Rain water harvesting is an interesting field for people who have passion for water, who are inquisitive, who have imagination, who are keen observers, who like to learn, who love experimentation, who are not afraid of failure, who have perseverance and who have innovative minds.
Rain water harvesting is different from other disciplines of science and engineering because it is not a standard formula based subject. Every factor involved is a variable, like for example the rain fall quantum, its intensity and days are unpredictable while an important factor like soil formation is variable from location to location.
Interestingly, we at Silveron have come across situations where the results of the same rain water harvesting efforts differ astonishingly at different locations even though all factors and conditions seem identical at both locations. This is what makes rain water harvesting so challenging.
At Silveron, we value the wisdom of the old residents of any village where we plan to work and to begin with our experienced team interacts with the village elders and tries to evaluate what the situation was like in that area, may be a decade ago and what the situation is in the present time and their opinion about the factors which have resulted in the difference.
Team Silveron, thereafter uses regular tools and data to draw their own inferences but at no stage ever we ignore the experience and wisdom of the local village elders. There have been occasions where we ignored the instrumental data & inferences and in favor of the observations and advise of the local elders and we never had reason to regret.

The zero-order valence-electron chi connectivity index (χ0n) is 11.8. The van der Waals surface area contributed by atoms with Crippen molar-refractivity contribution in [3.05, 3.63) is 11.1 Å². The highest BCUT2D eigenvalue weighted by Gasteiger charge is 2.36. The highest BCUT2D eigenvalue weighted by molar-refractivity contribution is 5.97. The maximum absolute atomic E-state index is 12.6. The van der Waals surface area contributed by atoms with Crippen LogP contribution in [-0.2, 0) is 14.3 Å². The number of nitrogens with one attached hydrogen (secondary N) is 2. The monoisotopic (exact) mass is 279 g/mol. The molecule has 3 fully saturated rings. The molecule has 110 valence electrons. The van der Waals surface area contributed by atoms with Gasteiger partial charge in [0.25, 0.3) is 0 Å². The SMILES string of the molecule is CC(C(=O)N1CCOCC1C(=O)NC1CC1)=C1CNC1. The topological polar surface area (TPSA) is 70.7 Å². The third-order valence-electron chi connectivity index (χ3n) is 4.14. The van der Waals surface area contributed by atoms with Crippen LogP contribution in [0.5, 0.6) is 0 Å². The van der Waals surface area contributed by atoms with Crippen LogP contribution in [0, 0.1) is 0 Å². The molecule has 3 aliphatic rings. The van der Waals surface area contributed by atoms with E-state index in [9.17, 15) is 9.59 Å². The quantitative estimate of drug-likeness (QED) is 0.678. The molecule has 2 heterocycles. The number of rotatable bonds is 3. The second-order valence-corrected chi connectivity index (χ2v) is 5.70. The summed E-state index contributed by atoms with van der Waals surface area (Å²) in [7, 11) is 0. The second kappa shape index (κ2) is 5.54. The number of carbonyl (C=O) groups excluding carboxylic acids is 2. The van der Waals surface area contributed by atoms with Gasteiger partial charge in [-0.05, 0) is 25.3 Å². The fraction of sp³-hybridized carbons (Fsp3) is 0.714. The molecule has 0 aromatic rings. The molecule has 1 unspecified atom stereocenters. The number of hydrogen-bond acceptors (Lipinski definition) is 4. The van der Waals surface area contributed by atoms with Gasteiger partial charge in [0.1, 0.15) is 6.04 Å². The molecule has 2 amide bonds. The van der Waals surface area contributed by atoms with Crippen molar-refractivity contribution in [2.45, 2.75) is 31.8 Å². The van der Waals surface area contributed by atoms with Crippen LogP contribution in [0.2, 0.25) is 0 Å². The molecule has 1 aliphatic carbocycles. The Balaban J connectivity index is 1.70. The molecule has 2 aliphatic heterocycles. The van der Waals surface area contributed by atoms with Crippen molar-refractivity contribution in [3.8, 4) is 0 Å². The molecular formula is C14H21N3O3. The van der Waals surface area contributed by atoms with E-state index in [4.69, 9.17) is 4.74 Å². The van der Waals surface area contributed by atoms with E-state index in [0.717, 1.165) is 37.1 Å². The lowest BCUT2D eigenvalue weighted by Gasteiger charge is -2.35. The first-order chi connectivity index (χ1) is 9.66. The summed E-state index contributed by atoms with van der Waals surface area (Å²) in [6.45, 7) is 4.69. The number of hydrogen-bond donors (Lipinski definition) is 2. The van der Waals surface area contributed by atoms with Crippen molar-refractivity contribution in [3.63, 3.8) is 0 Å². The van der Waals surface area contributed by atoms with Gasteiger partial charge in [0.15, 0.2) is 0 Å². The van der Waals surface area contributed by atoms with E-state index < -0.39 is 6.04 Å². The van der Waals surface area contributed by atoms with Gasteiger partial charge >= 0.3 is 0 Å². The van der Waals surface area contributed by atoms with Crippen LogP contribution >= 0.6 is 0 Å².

Like every child is different for the parents, every shaft is different for us. Even today, every Silveron recharge shaft constructed is treated as the first shaft. Every aspect is examined including intake capacity and speed. Nothing is taken for granted on the basis of our years of experience in the field of water conservation.
Where ever possible, especially where the roof top water is diverted through pipe towards the recharge shaft, Silveron places meter in the flow path of water to measure the quantum of water actually recharged by the structure during the monsoon/year.
Very often team Silveron can be seen conducting field trials in order to create rain water harvesting designs which are easy to built and maintain while being of top grade in performance and cost effective so that the rain water ‘harvesting movement’ can be sped up with the participation of more and more people and our planet be saved from water starvation.